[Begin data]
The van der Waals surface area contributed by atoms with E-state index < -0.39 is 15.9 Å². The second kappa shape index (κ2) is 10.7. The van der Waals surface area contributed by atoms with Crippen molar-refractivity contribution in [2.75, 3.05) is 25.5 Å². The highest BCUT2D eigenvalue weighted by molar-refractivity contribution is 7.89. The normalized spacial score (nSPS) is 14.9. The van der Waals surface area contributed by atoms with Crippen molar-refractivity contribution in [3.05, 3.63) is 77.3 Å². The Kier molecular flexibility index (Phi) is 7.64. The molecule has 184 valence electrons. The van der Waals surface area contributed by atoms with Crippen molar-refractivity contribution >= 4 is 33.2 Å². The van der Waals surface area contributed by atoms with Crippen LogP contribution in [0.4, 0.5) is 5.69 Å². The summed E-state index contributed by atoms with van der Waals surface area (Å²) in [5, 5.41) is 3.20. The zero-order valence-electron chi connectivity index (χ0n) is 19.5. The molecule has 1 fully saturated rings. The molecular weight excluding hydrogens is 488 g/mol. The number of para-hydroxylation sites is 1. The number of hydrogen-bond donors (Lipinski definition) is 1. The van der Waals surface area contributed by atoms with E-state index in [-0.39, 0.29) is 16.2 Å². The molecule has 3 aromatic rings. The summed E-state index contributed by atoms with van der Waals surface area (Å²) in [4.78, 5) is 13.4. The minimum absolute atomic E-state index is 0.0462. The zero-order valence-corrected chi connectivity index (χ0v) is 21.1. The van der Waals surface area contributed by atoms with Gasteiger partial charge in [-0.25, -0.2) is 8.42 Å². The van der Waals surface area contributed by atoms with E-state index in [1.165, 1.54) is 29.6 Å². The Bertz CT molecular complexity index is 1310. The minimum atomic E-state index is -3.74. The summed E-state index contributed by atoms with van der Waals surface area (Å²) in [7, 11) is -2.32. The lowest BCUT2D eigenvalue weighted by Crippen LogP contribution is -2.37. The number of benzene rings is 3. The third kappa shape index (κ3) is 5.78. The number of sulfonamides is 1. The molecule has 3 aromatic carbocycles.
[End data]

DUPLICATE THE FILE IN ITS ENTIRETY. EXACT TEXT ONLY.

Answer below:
The van der Waals surface area contributed by atoms with E-state index < -0.39 is 15.9 Å². The second kappa shape index (κ2) is 10.7. The van der Waals surface area contributed by atoms with Crippen molar-refractivity contribution in [2.75, 3.05) is 25.5 Å². The highest BCUT2D eigenvalue weighted by molar-refractivity contribution is 7.89. The normalized spacial score (nSPS) is 14.9. The van der Waals surface area contributed by atoms with Crippen molar-refractivity contribution in [3.05, 3.63) is 77.3 Å². The Kier molecular flexibility index (Phi) is 7.64. The molecule has 184 valence electrons. The van der Waals surface area contributed by atoms with Crippen molar-refractivity contribution >= 4 is 33.2 Å². The van der Waals surface area contributed by atoms with Crippen LogP contribution in [0.4, 0.5) is 5.69 Å². The summed E-state index contributed by atoms with van der Waals surface area (Å²) in [5, 5.41) is 3.20. The zero-order valence-electron chi connectivity index (χ0n) is 19.5. The molecule has 1 fully saturated rings. The molecular weight excluding hydrogens is 488 g/mol. The number of para-hydroxylation sites is 1. The number of hydrogen-bond donors (Lipinski definition) is 1. The van der Waals surface area contributed by atoms with E-state index in [-0.39, 0.29) is 16.2 Å². The molecule has 3 aromatic rings. The summed E-state index contributed by atoms with van der Waals surface area (Å²) in [4.78, 5) is 13.4. The minimum absolute atomic E-state index is 0.0462. The zero-order valence-corrected chi connectivity index (χ0v) is 21.1. The van der Waals surface area contributed by atoms with Gasteiger partial charge in [-0.25, -0.2) is 8.42 Å². The van der Waals surface area contributed by atoms with E-state index in [1.165, 1.54) is 29.6 Å². The Bertz CT molecular complexity index is 1310. The minimum atomic E-state index is -3.74. The summed E-state index contributed by atoms with van der Waals surface area (Å²) in [7, 11) is -2.32. The lowest BCUT2D eigenvalue weighted by Crippen LogP contribution is -2.37. The number of benzene rings is 3. The third kappa shape index (κ3) is 5.78. The number of sulfonamides is 1. The molecule has 3 aromatic carbocycles.